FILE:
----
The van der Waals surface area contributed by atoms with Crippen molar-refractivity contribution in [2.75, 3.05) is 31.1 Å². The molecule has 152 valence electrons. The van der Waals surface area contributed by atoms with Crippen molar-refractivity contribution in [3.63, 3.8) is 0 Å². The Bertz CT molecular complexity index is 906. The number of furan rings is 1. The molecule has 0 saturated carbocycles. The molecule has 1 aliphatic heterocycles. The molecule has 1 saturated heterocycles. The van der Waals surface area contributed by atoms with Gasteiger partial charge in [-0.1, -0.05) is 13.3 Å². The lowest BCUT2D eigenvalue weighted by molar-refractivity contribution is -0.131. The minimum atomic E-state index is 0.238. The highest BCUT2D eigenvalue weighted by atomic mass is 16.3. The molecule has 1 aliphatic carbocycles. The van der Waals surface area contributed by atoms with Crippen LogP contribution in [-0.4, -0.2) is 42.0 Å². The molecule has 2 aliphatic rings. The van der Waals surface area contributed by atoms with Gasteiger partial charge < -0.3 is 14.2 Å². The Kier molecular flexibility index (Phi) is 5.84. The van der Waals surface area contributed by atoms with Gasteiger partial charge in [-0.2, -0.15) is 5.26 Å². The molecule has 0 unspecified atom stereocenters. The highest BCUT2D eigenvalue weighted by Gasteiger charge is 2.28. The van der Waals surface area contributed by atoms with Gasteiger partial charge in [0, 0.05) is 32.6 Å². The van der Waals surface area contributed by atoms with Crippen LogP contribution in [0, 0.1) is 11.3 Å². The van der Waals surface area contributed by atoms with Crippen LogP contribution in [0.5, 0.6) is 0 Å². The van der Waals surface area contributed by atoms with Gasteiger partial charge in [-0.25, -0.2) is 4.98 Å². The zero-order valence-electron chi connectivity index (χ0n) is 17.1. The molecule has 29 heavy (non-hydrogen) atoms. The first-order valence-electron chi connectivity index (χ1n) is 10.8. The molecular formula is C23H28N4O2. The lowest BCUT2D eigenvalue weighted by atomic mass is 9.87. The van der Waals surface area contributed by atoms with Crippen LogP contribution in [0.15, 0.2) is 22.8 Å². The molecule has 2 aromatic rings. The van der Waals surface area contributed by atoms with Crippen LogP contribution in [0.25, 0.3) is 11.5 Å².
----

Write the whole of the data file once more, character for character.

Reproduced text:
The van der Waals surface area contributed by atoms with Crippen molar-refractivity contribution in [2.75, 3.05) is 31.1 Å². The molecule has 152 valence electrons. The van der Waals surface area contributed by atoms with Crippen molar-refractivity contribution in [3.63, 3.8) is 0 Å². The Bertz CT molecular complexity index is 906. The number of furan rings is 1. The molecule has 0 saturated carbocycles. The molecule has 1 aliphatic heterocycles. The molecule has 1 saturated heterocycles. The van der Waals surface area contributed by atoms with Gasteiger partial charge in [-0.1, -0.05) is 13.3 Å². The lowest BCUT2D eigenvalue weighted by molar-refractivity contribution is -0.131. The minimum atomic E-state index is 0.238. The highest BCUT2D eigenvalue weighted by atomic mass is 16.3. The molecule has 1 aliphatic carbocycles. The van der Waals surface area contributed by atoms with Crippen LogP contribution in [-0.4, -0.2) is 42.0 Å². The molecule has 2 aliphatic rings. The van der Waals surface area contributed by atoms with Gasteiger partial charge < -0.3 is 14.2 Å². The Kier molecular flexibility index (Phi) is 5.84. The van der Waals surface area contributed by atoms with Gasteiger partial charge in [-0.2, -0.15) is 5.26 Å². The molecule has 0 unspecified atom stereocenters. The highest BCUT2D eigenvalue weighted by Gasteiger charge is 2.28. The van der Waals surface area contributed by atoms with Gasteiger partial charge in [0, 0.05) is 32.6 Å². The van der Waals surface area contributed by atoms with Crippen LogP contribution in [0, 0.1) is 11.3 Å². The van der Waals surface area contributed by atoms with Crippen LogP contribution in [0.5, 0.6) is 0 Å². The van der Waals surface area contributed by atoms with Gasteiger partial charge in [-0.25, -0.2) is 4.98 Å². The zero-order valence-electron chi connectivity index (χ0n) is 17.1. The molecule has 29 heavy (non-hydrogen) atoms. The first-order valence-electron chi connectivity index (χ1n) is 10.8. The molecular formula is C23H28N4O2. The lowest BCUT2D eigenvalue weighted by atomic mass is 9.87. The van der Waals surface area contributed by atoms with Crippen LogP contribution in [0.15, 0.2) is 22.8 Å². The molecule has 2 aromatic rings. The van der Waals surface area contributed by atoms with Crippen LogP contribution in [0.25, 0.3) is 11.5 Å².